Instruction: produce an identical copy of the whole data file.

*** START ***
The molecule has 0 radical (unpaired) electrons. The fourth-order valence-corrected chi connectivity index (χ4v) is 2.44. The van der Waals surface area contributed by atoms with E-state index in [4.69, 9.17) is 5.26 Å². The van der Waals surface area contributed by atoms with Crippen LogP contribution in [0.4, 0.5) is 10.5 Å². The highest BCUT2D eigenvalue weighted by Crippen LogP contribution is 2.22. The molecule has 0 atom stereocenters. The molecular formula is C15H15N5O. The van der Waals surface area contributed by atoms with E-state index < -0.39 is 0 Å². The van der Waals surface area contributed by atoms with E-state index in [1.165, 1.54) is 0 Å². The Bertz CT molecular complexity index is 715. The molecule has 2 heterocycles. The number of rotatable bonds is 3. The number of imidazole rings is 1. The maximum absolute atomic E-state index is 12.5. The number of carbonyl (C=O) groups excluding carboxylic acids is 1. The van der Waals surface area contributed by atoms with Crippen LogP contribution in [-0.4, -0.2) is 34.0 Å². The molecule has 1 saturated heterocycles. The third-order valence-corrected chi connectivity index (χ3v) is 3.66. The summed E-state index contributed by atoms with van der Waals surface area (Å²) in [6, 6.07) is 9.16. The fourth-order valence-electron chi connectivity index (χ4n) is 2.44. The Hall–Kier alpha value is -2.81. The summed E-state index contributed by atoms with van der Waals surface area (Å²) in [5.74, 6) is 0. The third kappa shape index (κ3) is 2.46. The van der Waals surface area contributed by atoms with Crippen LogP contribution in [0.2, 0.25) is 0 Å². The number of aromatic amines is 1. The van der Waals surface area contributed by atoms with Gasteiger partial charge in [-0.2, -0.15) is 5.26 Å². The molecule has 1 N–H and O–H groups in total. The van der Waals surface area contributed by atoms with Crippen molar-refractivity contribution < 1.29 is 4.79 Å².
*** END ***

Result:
The molecule has 0 radical (unpaired) electrons. The fourth-order valence-corrected chi connectivity index (χ4v) is 2.44. The van der Waals surface area contributed by atoms with E-state index in [4.69, 9.17) is 5.26 Å². The van der Waals surface area contributed by atoms with Crippen LogP contribution in [0.4, 0.5) is 10.5 Å². The highest BCUT2D eigenvalue weighted by Crippen LogP contribution is 2.22. The molecule has 0 atom stereocenters. The molecular formula is C15H15N5O. The van der Waals surface area contributed by atoms with E-state index < -0.39 is 0 Å². The van der Waals surface area contributed by atoms with E-state index in [1.165, 1.54) is 0 Å². The Bertz CT molecular complexity index is 715. The molecule has 2 heterocycles. The number of rotatable bonds is 3. The number of imidazole rings is 1. The maximum absolute atomic E-state index is 12.5. The number of carbonyl (C=O) groups excluding carboxylic acids is 1. The van der Waals surface area contributed by atoms with Crippen LogP contribution in [-0.4, -0.2) is 34.0 Å². The molecule has 1 saturated heterocycles. The third-order valence-corrected chi connectivity index (χ3v) is 3.66. The summed E-state index contributed by atoms with van der Waals surface area (Å²) in [6, 6.07) is 9.16. The fourth-order valence-electron chi connectivity index (χ4n) is 2.44. The Hall–Kier alpha value is -2.81. The summed E-state index contributed by atoms with van der Waals surface area (Å²) in [5.74, 6) is 0. The third kappa shape index (κ3) is 2.46. The van der Waals surface area contributed by atoms with Crippen LogP contribution in [0.2, 0.25) is 0 Å². The number of aromatic amines is 1. The van der Waals surface area contributed by atoms with Gasteiger partial charge in [-0.2, -0.15) is 5.26 Å². The molecule has 1 N–H and O–H groups in total. The van der Waals surface area contributed by atoms with Crippen molar-refractivity contribution < 1.29 is 4.79 Å².